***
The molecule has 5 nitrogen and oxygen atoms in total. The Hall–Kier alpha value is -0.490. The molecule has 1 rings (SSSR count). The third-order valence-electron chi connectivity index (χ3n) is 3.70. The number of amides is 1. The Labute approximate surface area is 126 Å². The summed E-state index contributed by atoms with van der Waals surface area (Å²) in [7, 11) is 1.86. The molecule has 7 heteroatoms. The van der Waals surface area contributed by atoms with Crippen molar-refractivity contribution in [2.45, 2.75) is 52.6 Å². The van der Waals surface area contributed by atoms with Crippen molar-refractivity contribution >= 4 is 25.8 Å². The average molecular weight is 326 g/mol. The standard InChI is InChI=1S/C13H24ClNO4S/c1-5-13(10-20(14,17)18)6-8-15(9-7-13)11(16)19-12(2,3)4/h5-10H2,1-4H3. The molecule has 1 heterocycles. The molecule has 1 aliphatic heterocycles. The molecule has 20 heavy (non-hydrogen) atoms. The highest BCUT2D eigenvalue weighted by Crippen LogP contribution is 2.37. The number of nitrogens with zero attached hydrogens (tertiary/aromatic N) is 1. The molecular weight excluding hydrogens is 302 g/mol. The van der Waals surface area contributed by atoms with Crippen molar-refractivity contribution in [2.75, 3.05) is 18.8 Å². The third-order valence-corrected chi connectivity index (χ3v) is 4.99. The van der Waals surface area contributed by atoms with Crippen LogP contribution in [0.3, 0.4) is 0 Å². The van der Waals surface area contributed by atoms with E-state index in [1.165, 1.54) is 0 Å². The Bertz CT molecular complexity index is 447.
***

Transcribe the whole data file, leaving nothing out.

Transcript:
The molecule has 5 nitrogen and oxygen atoms in total. The Hall–Kier alpha value is -0.490. The molecule has 1 rings (SSSR count). The third-order valence-electron chi connectivity index (χ3n) is 3.70. The number of amides is 1. The Labute approximate surface area is 126 Å². The summed E-state index contributed by atoms with van der Waals surface area (Å²) in [7, 11) is 1.86. The molecule has 7 heteroatoms. The van der Waals surface area contributed by atoms with Crippen molar-refractivity contribution in [2.45, 2.75) is 52.6 Å². The van der Waals surface area contributed by atoms with Crippen molar-refractivity contribution >= 4 is 25.8 Å². The average molecular weight is 326 g/mol. The standard InChI is InChI=1S/C13H24ClNO4S/c1-5-13(10-20(14,17)18)6-8-15(9-7-13)11(16)19-12(2,3)4/h5-10H2,1-4H3. The molecule has 1 heterocycles. The molecule has 1 aliphatic heterocycles. The molecule has 20 heavy (non-hydrogen) atoms. The highest BCUT2D eigenvalue weighted by Crippen LogP contribution is 2.37. The number of nitrogens with zero attached hydrogens (tertiary/aromatic N) is 1. The molecular weight excluding hydrogens is 302 g/mol. The van der Waals surface area contributed by atoms with Crippen molar-refractivity contribution in [2.75, 3.05) is 18.8 Å². The third-order valence-corrected chi connectivity index (χ3v) is 4.99. The van der Waals surface area contributed by atoms with Crippen LogP contribution in [0.3, 0.4) is 0 Å². The van der Waals surface area contributed by atoms with E-state index in [1.165, 1.54) is 0 Å². The Bertz CT molecular complexity index is 447.